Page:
I attended the pre-concert chat with four fellows, one of whom warned us we would cry – as she did during two rehearsals – but, again, my expectations were raised unheedingly. (I did nearly tear up during Parton.)

    Another fellow admitted that, a year in with a new Artistic Director, he (and others) are still trying to understand what exactly he wishes. (Are there communication problems?)

    Thus primed, I couldn’t avoid feeling that the evening didn’t quite hang together. The prior weekend I attended a concert in ths same hall by South Florida Symphony (the region’s premier professional orchestra) – which, indeed, sounded more professional. With the NWS there were the infrequent off-notes or mis-emphasized executions to be expected from a youth orchestra, no matter how premier, but it went beyond that.

    I don’t recall the same level of missteps with former Artistic Director Michael Tilson Thomas – under whom the NWS was a well-oiled machine despite the 3-year turnover period of most fellows.

    Denève is clearly creative (as the program’s innovativeness attests to), energetic, and even impish with both audience and his young charges. He began the concert, during the usual silencing of the hall, with a theatrical look behind him, to one side then the other. When the music flourishes, so does he, jumping around at times and enthusiastically giving encouragement to solists or sections.

    But his performance lacks some of – what may be called by a far from musical expert, just a music lover – maturity. At the conclusion of “Amazing Grace” and just prior to the finale work, Denève squashed the audience’s enthusiasm, having programed a video clip immediately after – even lifting his open hand to the audience with a “Be silent!” gesture. Why not allow what would have been the most enthusiastic cheer (second only to after Parton’s work) to proceed? A rookie error perhaps.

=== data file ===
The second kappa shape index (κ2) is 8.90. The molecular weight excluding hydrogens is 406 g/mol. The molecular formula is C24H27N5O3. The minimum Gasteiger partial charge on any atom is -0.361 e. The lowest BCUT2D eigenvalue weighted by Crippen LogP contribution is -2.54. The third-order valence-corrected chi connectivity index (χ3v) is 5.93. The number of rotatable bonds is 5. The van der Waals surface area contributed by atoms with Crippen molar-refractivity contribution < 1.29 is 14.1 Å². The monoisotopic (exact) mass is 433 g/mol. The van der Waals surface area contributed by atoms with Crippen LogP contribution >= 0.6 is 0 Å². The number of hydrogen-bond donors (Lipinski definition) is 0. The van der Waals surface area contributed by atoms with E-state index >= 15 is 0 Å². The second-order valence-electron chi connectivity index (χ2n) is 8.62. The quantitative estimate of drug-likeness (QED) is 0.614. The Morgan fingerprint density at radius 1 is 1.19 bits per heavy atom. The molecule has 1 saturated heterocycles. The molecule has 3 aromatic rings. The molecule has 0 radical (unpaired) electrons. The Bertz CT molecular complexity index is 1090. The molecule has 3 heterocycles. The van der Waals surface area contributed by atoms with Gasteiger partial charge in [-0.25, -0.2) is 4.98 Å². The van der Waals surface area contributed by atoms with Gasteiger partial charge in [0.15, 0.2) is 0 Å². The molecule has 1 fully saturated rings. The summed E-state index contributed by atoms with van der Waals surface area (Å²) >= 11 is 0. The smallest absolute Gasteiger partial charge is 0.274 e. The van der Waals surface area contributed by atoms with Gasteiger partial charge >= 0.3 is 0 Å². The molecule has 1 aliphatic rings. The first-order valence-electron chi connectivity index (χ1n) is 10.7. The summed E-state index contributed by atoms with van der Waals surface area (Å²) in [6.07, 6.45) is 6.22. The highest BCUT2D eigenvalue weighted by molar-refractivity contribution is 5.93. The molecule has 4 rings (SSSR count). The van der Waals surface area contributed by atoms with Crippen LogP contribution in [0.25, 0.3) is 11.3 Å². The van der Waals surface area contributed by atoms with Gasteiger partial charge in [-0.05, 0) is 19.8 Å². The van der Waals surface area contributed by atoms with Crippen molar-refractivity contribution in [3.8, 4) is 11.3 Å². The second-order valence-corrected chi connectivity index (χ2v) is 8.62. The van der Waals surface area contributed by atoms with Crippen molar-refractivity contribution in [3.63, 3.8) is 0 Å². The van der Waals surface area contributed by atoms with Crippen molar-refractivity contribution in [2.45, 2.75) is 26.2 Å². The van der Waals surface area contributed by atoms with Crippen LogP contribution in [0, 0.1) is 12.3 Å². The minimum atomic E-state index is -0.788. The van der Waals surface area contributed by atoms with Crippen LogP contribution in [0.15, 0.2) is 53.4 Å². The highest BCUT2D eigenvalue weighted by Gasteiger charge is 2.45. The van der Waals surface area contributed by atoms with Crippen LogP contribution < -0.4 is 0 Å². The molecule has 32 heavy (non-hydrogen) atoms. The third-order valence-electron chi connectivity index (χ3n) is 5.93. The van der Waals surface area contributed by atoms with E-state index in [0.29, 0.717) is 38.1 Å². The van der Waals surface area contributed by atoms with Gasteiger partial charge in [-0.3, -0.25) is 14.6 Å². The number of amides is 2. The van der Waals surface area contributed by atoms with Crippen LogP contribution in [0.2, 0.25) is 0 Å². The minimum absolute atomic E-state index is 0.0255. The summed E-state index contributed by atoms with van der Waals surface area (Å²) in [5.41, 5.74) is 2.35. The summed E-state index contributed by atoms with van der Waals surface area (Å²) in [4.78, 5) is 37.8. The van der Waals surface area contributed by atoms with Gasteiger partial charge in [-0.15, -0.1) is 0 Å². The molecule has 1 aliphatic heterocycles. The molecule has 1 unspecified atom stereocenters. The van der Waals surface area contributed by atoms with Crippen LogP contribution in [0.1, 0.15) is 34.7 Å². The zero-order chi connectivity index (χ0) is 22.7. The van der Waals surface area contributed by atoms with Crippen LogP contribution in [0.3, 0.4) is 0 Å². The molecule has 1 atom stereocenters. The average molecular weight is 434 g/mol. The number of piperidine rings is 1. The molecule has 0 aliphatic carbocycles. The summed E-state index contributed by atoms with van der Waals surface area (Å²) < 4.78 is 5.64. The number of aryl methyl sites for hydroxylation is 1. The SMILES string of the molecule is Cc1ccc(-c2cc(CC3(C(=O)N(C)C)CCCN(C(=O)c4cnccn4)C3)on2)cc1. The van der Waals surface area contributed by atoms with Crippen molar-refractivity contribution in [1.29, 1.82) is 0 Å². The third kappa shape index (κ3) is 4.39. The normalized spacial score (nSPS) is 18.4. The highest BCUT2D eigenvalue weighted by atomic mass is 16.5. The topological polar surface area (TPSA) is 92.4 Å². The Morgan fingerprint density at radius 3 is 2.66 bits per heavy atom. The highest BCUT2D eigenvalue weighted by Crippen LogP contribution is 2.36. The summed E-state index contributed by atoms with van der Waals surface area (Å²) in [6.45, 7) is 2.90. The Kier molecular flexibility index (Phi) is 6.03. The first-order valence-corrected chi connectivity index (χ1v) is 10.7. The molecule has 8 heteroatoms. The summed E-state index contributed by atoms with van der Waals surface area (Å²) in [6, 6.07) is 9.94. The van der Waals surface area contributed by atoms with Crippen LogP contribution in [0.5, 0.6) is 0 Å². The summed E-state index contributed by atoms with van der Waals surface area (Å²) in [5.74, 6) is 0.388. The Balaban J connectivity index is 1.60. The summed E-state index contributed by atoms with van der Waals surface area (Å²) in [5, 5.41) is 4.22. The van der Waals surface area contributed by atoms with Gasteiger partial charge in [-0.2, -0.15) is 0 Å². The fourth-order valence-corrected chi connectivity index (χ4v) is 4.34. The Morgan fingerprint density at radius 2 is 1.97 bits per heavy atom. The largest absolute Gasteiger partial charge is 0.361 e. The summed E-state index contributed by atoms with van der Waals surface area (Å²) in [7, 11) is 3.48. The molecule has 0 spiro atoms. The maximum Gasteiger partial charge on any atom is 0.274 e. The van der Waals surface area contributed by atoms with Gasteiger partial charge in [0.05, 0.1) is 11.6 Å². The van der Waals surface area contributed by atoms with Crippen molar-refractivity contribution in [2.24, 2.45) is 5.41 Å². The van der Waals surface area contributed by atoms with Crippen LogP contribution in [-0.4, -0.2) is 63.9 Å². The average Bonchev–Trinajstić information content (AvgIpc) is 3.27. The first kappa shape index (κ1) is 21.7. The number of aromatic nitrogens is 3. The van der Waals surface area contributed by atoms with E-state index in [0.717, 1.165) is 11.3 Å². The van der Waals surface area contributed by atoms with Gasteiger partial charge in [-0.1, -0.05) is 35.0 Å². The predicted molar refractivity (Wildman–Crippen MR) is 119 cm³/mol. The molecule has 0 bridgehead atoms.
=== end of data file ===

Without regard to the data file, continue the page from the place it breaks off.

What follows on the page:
I need to point out that the Saturday night performance was just prior to Easter Sunday, yet not a peep was made about it. (One has to ask: are both Jew- and Christian-disdain being normalized by our secular humanist masters?)

    The audience, beyond doubt, was largely secular itself, yet one could say that the most popular/populist (and humble) piece was Parton’s, and the most appreciated was Higdon’s adaptation of Amazing Grace – which of course contains great spiritual power.

    Despite our day and age’s relentless suppression of our Judeo-Christian culture, the traces of appreciation even among an elitist audience on Miami Beach remain strong.

    I wish that you had a meaningful and reflective Resurrection Sunday. I certainly needed it.

    Ben Batchelder is the author of four extended travel yarns and became a Contributor to The Miami Independent at its inception. Contact him at his author site benbatchelder.com



    Ben Batchelder

    Ben Batchelder was born into leftism and has been a black sheep ever since. A writer now for several decades, he first converted to conservatism after college during a world trip on $10 a day, to Christianity at a later date, and to populist nationalism after Trump. A graduate of two Ivy League schools, he has had to unlearn most of what he learned there.